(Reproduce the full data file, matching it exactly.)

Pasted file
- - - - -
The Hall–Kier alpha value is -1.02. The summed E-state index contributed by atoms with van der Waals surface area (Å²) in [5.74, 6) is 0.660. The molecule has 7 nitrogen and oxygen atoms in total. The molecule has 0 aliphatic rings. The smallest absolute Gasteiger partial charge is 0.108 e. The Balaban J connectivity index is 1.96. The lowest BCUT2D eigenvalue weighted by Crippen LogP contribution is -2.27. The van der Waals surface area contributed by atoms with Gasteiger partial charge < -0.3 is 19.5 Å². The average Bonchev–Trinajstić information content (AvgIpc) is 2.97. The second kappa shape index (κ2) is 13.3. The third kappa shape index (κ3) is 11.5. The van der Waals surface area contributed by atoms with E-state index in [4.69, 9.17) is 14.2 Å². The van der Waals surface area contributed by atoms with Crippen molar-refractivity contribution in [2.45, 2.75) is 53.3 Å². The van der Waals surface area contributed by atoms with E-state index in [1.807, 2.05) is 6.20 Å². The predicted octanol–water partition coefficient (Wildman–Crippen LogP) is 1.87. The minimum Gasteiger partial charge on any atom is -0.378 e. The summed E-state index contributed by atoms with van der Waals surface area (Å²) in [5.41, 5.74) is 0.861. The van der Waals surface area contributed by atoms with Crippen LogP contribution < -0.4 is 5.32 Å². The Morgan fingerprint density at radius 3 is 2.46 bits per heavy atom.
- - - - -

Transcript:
The Hall–Kier alpha value is -1.02. The summed E-state index contributed by atoms with van der Waals surface area (Å²) in [5.74, 6) is 0.660. The molecule has 7 nitrogen and oxygen atoms in total. The molecule has 0 aliphatic rings. The smallest absolute Gasteiger partial charge is 0.108 e. The Balaban J connectivity index is 1.96. The lowest BCUT2D eigenvalue weighted by Crippen LogP contribution is -2.27. The van der Waals surface area contributed by atoms with Gasteiger partial charge < -0.3 is 19.5 Å². The average Bonchev–Trinajstić information content (AvgIpc) is 2.97. The second kappa shape index (κ2) is 13.3. The third kappa shape index (κ3) is 11.5. The van der Waals surface area contributed by atoms with E-state index in [4.69, 9.17) is 14.2 Å². The van der Waals surface area contributed by atoms with Crippen molar-refractivity contribution in [2.45, 2.75) is 53.3 Å². The van der Waals surface area contributed by atoms with E-state index in [1.807, 2.05) is 6.20 Å². The predicted octanol–water partition coefficient (Wildman–Crippen LogP) is 1.87. The minimum Gasteiger partial charge on any atom is -0.378 e. The summed E-state index contributed by atoms with van der Waals surface area (Å²) in [5.41, 5.74) is 0.861. The van der Waals surface area contributed by atoms with Crippen LogP contribution < -0.4 is 5.32 Å². The Morgan fingerprint density at radius 3 is 2.46 bits per heavy atom.